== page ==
Just here to share some of my experience. In modern operating systems, as many of us commentators have described, memory access has been optimized to a degree that a simple user mode tool could not put much improvement to.
In most modern operating systems, the memory architecture is grossly divided into real memory and virtual memory, or swap in the Linux/unix sense. Memory can be used by program, caching, or being free. Memory is divided into "pages" for organizational purposes. The priorities are given to frequently assessed pages to be kept in real memory. When some of the memory pages are infrequently used, what happens is that the operating system will move it into the virtual memory space to allow better use of the memory. How frequent this happen depends on the swappiness of the system (this is actually a parameter you can set in the Linux kernel options!) and then the memory can be used for better purposes for example for another software which need frequent memory access.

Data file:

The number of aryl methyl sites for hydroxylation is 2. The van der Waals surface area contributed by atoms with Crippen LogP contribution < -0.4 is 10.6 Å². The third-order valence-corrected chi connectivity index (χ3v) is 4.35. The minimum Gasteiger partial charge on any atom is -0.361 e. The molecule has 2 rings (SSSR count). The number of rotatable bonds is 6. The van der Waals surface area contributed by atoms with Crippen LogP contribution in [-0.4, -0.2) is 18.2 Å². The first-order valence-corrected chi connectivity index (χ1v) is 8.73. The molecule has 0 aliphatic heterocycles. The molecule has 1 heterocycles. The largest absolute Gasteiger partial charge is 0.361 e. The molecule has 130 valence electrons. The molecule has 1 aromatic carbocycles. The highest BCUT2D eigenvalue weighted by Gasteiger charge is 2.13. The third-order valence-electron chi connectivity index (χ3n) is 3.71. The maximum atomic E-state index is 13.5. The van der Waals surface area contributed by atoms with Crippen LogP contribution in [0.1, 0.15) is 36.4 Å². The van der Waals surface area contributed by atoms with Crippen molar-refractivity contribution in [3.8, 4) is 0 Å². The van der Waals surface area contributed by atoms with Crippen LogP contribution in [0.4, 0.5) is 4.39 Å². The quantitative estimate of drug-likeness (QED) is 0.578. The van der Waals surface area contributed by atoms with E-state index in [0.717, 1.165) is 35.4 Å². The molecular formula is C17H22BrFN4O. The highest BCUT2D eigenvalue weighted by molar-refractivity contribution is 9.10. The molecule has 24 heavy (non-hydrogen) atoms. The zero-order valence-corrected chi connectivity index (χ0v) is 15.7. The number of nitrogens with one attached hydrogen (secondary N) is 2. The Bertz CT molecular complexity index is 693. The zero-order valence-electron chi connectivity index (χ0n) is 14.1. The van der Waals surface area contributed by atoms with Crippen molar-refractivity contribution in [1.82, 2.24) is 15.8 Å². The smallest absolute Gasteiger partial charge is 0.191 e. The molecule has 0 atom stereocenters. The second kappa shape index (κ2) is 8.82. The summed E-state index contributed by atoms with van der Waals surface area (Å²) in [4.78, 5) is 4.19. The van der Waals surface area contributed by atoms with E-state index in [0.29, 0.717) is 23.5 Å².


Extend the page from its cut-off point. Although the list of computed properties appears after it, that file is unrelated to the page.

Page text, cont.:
What is being done by these programs has been explained by others above - allocatng a big chunk of memory and freeing it. This is counter productive and will cause even frequently accessed pages to be swapped put of memory, and any further access of those pages means retrieving it from slow, magnetic stores.
Nowadays most OS would dedicate most of the free memory for the use by the caching subsystem - and they ate pretty good at doing it. So by all means don't try to modify the behavior even if you are long term kernel hackers...
Most books on memory system will tell you that free memory. They are very correct and remember, leaving the free memory as cache is much better than leaving them as free memory. One caveat though is that for interactive systems a small margin of free memory would allow for better responsiveness.